So, how’s your wonder? Are you still captured by Christmas, or have you already moved past it?
This week, in the United States, most of us have moved on from Christmas—it’s time for returning ill-fitting gifts, taking down the tree, and turning our minds toward New Year’s Resolutions…
But Christmas is still going on. RIGHT NOW.
Christmas is not one day, as in “Christmas Day,” instead it is a season. And the Christmas Season has nothing to do with shopping days. The season of Christmas does not start with Black Friday. Christmastide, the season of the nativity or celebration of the birth of Jesus, begins after Christmas Eve and is twelve days long.
We are meant to celebrate the Incarnation longer.
We are meant to dwell on,
not rush through,
the miracle of Immanuel.
Jesus came as a tiny baby. In this way, God demonstrated that we ought to cultivate humility, not pride. Yahweh shows that He can make big change with small means. God redeemed the purpose of mankind by allowing a man to reverse the curse brought by the first man—where Adam caused loss of fellowship with God, Jesus brought peace between God and man.
All of this is wonderful news. Shouldn’t we wonder at this, not just on Christmas Day, or during Christmastide, but all year long?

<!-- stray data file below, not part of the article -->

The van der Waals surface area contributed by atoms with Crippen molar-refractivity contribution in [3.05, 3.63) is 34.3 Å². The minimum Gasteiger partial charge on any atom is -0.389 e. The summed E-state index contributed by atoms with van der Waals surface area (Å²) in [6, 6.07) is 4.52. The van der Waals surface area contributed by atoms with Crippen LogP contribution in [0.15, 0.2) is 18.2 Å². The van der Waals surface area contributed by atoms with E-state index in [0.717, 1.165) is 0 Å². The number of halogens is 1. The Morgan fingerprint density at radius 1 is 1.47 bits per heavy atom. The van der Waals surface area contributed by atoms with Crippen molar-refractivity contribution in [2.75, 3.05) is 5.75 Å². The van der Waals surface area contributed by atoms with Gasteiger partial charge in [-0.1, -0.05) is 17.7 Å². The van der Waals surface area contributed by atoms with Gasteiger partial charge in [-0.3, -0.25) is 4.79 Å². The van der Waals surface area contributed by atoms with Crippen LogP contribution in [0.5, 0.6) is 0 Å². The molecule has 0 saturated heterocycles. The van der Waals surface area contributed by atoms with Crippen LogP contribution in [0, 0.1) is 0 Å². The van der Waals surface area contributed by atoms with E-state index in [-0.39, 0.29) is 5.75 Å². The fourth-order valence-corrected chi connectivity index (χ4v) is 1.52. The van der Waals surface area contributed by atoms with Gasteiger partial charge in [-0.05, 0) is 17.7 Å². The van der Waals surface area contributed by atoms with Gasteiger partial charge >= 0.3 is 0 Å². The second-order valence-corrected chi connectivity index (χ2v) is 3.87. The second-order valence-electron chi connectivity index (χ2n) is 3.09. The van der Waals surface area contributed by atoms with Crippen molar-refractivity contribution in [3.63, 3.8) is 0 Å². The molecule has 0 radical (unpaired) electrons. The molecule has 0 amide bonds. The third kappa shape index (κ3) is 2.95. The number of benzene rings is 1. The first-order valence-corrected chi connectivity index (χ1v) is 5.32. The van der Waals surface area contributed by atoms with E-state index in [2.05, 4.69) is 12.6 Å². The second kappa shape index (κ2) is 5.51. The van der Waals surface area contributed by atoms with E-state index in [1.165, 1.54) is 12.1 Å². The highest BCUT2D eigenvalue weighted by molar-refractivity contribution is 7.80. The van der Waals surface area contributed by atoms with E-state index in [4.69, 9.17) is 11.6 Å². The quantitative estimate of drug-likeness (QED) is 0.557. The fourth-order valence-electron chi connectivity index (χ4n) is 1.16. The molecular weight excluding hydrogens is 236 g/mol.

Amy wrote this post this week (and inspired this one). In it, she gave three examples of wonder:
Childlike wonder at the magic of this season.
Skeptical wonder in the corners of a heart . . . wondering, “Is it true?”
Hopeful wonder for what is to come this year.
She asked, which kind is hardest for you?
As for me, I don’t really struggle with skeptical wonder…I truly believe the miracle of Christmas and it amazes me that God’s love would be so rich. I think that believing this requires a bit of childlike wonder. Check. Check.
Where I lack is that sometimes I lose hope. Sometimes I don’t kindle the light of hopeful wonder by keeping the gifts of Christmas in the forefront of my mind. Some days, in little ways, the darkness encroaches. This looks like pessimism and sarcasm, dread and anxiety.
On the one hand, pesky enemies like these are easy to counter with biblical truths. On the other hand, this can be a constant and wearying process. Still, this is the good fight, where we learn to flex our faith muscles…definitely worth fighting. And the more we fight against darkness, the more we learn to grow hope as well.